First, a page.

But Republicans haven’t done a great job of meeting their ambitious legislative deadlines so far. They have some big problems to fix in the final bill, and every change shifts around tens of billions or hundreds of billions of dollars. It could get messy.

If the House-Senate negotiations go south and Republicans can’t pass a bill before Jones is sworn in, they would have no more margin for error. Corker is a lost cause. Jones looks unlikely to vote for the GOP tax bill, even as a comparatively conservative Democrat, citing concerns that it would direct most of its benefits to wealthy Americans at the expense of the lower and middle classes.

“What I have said all along is that I am troubled by tax breaks for the wealthy, which seem to be, in this bill, overloaded,” Jones told reporters last month. “I’m troubled by what appears to be, ultimately, tax increases or no tax cuts for the middle class.”

All eyes would then turn to Collins.

Susan Collins is the softest “yes” vote, and she could change her mind

Collins, who had already defied her party on Obamacare repeal earlier this year, got almost everything she wanted in exchange for her vote on the Senate tax bill. Republican leaders met her demands on the state and local tax deductions and the tax deduction for medical expenses.

But the biggest promises were about Obamacare. The Senate bill would repeal the Affordable Care Act’s individual mandate, the requirement that every American have insurance or pay penalty. The Congressional Budget Office projects that would lead to 13 million fewer Americans having health insurance and premiums increasing.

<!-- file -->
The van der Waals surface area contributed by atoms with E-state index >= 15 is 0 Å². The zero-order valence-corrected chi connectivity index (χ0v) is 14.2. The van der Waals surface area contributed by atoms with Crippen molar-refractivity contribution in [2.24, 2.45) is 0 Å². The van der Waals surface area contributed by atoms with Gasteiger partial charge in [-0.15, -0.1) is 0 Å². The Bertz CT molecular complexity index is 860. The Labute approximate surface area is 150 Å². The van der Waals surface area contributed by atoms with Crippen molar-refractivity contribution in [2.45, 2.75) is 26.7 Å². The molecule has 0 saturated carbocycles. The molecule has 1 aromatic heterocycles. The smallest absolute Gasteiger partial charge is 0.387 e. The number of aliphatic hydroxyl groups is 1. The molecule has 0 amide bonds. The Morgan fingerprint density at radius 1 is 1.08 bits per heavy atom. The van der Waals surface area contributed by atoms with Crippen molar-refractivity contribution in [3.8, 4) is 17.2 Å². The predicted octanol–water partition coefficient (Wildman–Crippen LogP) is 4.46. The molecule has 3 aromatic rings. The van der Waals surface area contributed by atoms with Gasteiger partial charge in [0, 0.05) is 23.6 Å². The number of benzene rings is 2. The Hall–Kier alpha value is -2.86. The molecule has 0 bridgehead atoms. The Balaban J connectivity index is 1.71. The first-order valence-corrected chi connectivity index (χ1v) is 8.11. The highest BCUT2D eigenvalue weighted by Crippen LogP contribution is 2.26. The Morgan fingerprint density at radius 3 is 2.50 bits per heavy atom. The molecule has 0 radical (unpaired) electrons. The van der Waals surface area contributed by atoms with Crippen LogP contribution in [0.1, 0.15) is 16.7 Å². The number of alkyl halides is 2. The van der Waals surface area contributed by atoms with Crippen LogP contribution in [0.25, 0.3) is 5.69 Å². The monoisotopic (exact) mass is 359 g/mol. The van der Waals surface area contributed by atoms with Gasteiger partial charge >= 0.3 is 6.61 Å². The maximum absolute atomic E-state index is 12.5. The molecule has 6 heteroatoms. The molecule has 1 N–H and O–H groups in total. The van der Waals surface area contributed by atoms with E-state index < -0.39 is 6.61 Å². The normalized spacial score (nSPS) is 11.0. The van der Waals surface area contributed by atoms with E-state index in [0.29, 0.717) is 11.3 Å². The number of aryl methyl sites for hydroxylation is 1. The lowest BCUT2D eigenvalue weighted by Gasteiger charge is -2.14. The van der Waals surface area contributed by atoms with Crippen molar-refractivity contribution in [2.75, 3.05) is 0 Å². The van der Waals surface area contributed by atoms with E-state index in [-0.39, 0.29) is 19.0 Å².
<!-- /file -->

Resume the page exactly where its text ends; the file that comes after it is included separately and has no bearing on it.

Collins is worried about those consequences and wants to mitigate them. She has demanded that as the tax bill passes, Congress also pass two bills that are designed to help stabilize the Obamacare markets without the mandate. Experts are dubious about whether the proposals are actually enough to offset the loss of the mandate, but that is the price Collins placed on her vote.

She said she got that commitment from Senate Majority Leader Mitch McConnell and from Trump, and so she voted for the Senate tax bill. But comments from Republican leaders and the White House in recent days cast doubt on whether Congress would actually follow through.

First, Ryan’s office reportedly told his colleagues that they were not a party to the deal McConnell and Trump reached with Collins. Then a White House spokesperson appeared to back away slightly from the deal last week.

“The President supports the repeal of the individual mandate,” Hogan Gidley, a deputy White House press secretary, told Bloomberg. “We have also had productive discussions with Congress about how to temporarily provide stability in the marketplace. However, we’re not going to get ahead of any negotiations until a bill is presented to us.”

So it seems unlikely Collins’s hopes for Obamacare stabilization would be met before the tax bill comes up again — and maybe not ever. Collins would certainly have the pretext to flip her vote, already devastatingly unpopular, and progressive activists are still targeting her despite her support for the original Senate bill.

Collins has left herself an opening to oppose the final tax package.

“I always wait until the final version of the bill is brought before us before I make a final decision on whether or not to support it,” she said on CBS’s Face the Nation this weekend. “There are major differences between the House and Senate bills. And I don’t know where the bill is going to come out.”

For now, all this is speculative. Collins might be wavering, but she has been much more positive about tax reform than she was about Obamacare repeal. She might only need fig leaves to support the Republican bill.

The tax bill has so far relied on speed and the GOP’s desperate desire for a “win.” That could still carry the plan through. If Republican leaders have their way, they won’t wait around for Jones to become a senator or for Collins to have a change of heart. They’re trying to send a tax overhaul to Trump’s desk in less than a week’s time. Just in case.